WandaVision is a wildly imaginative detour from the usual MCU smash ‘n’ bash


Wildly imaginative, formally daring and steeped in character and emotion, the MCU takes a weird new direction in this sitcom-homaging series that follows Wanda (Elisabeth Olsen) and The Vision (Paul Bettany). 

While the Marvel Cinematic Universe is a cultural behemoth, the more interesting stuff tends to happen off to the sides, away from the big universe-shaking titanic tussles. With the launch of Disney+, which like every streaming service nurses a bottomless appetite for new content, the opportunity has arisen for Marvel to take some real wild swings in what is a relatively safe space.

Audiences might not stump up cinema money for a relatively obscure character like Moon Knight or a legal workplace comedy starring She-Hulk, but they may very well spring for a Disney+ trial for them. And while a surreal sitcom featuring The Vision (Paul Bettany) and the Scarlet Witch/Wanda Maximoff (Elisabeth Olsen) probably wouldn’t break the billion dollar barrier at the box office, it’s a formally ambitious and intriguing slice of small screen entertainment.

Now, you might recall that Vision was dead the last time we saw him, having had the Mind Stone pulled out of his artificial head by Thanos in 2018’s Infinity War. In the opening few episodes of WandaVision (three were made available for review) he’s alive, well and living in wedded suburban bliss with Wanda in a black and white ‘50s-ish sitcom setting that’s equal parts The Dick Van Dyke show and Bewitched, with the pair of them concealing their powers from the likes of Vision’s boss (Fred Melamed) and nosy neighbour Agnes (Kathryn Hahn).

Showrunner Jac Shaeffer and director Matt Shakman have really gone to town on the whole early sitcom pastiche, shooting in black and white with a multicamera set up, employing canned laughter and, more importantly, cleaving to the narrative and performance styles of the form, offering up a glowing and sincere tribute to the early years of TV.

But there’s more to it than that, of course. While the style is enchanting, the central mystery is intriguing. How is Vision alive? Where exactly are we? Why is time seemingly both flexible and fast (by episode three the visual style has progressed to a late ‘60s Partridge Family/Brady Bunch pastiche)?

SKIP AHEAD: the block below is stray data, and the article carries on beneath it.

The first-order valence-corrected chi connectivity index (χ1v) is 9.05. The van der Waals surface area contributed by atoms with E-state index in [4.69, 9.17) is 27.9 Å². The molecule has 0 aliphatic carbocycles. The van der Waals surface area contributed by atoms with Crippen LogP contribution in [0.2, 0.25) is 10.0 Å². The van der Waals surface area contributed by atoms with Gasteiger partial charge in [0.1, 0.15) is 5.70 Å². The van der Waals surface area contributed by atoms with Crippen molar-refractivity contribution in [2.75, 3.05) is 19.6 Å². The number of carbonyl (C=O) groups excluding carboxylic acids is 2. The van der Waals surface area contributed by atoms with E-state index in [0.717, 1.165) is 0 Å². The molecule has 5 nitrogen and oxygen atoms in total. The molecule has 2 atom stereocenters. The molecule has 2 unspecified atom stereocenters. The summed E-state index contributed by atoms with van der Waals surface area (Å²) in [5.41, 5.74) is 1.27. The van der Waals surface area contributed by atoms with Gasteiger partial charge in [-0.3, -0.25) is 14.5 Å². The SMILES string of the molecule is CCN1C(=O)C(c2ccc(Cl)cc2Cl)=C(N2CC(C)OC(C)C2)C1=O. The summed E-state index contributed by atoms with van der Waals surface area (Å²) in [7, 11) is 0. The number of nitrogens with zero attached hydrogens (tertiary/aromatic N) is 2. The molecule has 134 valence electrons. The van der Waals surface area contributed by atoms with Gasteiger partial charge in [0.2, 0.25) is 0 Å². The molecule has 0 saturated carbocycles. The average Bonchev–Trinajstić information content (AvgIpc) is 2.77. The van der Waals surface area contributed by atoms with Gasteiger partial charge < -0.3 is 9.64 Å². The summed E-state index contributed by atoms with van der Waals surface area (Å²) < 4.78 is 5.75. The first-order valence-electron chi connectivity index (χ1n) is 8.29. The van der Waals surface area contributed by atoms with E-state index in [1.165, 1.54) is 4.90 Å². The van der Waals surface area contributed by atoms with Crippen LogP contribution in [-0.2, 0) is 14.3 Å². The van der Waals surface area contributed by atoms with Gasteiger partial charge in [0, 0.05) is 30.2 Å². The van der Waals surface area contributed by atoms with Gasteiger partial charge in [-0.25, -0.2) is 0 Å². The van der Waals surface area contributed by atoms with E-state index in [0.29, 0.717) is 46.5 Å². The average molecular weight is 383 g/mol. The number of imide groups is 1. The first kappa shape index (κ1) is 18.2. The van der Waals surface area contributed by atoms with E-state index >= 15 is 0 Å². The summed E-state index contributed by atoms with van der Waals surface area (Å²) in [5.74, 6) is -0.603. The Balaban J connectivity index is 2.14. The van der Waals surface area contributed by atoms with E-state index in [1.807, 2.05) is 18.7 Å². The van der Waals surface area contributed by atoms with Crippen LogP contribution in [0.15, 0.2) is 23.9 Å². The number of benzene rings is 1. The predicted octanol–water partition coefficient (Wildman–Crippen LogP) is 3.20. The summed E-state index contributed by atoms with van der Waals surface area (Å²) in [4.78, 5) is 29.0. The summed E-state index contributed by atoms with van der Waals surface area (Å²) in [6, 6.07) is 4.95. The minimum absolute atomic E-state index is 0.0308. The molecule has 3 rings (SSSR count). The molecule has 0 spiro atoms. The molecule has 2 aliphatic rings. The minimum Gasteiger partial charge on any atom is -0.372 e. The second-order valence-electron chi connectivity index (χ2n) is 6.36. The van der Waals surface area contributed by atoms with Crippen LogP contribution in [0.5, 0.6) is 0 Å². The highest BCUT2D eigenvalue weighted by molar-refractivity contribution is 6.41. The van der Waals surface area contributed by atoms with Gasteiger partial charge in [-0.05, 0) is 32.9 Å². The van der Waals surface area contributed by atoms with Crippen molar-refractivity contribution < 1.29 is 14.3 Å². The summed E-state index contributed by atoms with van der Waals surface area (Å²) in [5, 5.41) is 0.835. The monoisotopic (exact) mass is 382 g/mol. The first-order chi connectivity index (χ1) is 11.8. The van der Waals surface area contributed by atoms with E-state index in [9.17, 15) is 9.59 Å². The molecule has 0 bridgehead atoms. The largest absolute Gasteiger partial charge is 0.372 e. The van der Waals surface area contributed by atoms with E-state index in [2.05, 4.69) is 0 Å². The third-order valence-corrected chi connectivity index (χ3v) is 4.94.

On occasion elements alluding to the wider Marvel universe creep in: a Strucker watch here, a Stark toaster there. Like the film Pleasantville, which WandaVision cannot help but recall, there are hints of darkness beneath the picture perfect suburbia we’re presented with. More so, brief scenes of somebody watching Wanda and Vision’s exploits on a high tech monitor indicate that the “real” world of the MCU has its eyes on their sitcom sub-universe.

All will be revealed, of course, and quite quickly. WandaVision is slated for only six episodes and, as is the way of such multimedia franchises these days, is rumoured to be doing the heavy lifting in setting up Doctor Strange 2 and even possibly the introduction of the X-Men into the MCU. But focusing on the series’ larger franchise function is doing it a disservice. The joys here are in the micro, and it’s a pleasure to revel in Bettany and Olsen’s pitch-perfect performances.

Bettany’s comic timing is, if you’ll pardon the phrase, a marvel to behold—clock the episode in which Vision is “drunk” on chewing gum. For her part, Olsen is incredible, playing the comedy of Wanda’s sitcom persona against the pathos of the character’s actual past (this is a woman, continuity fans, who has seen her parents brother, and lover die in front of her eyes over the course of her story) to subtle and moving effect.

Despite being ostensibly well outside the norms of superhero cinema and television, so far WandaVision is a perfect example of why these stories are so compelling. It’s wildly imaginative, formally daring, steeped in character and emotion. After the sense-shattering universe-scale crescendo of Avengers: Endgame in 2019, you could be forgiven for being a little over cape capers at this stage, but WandaVision is both the perfect corrective and a great appetizer for whatever Marvel Phase Four will bring us.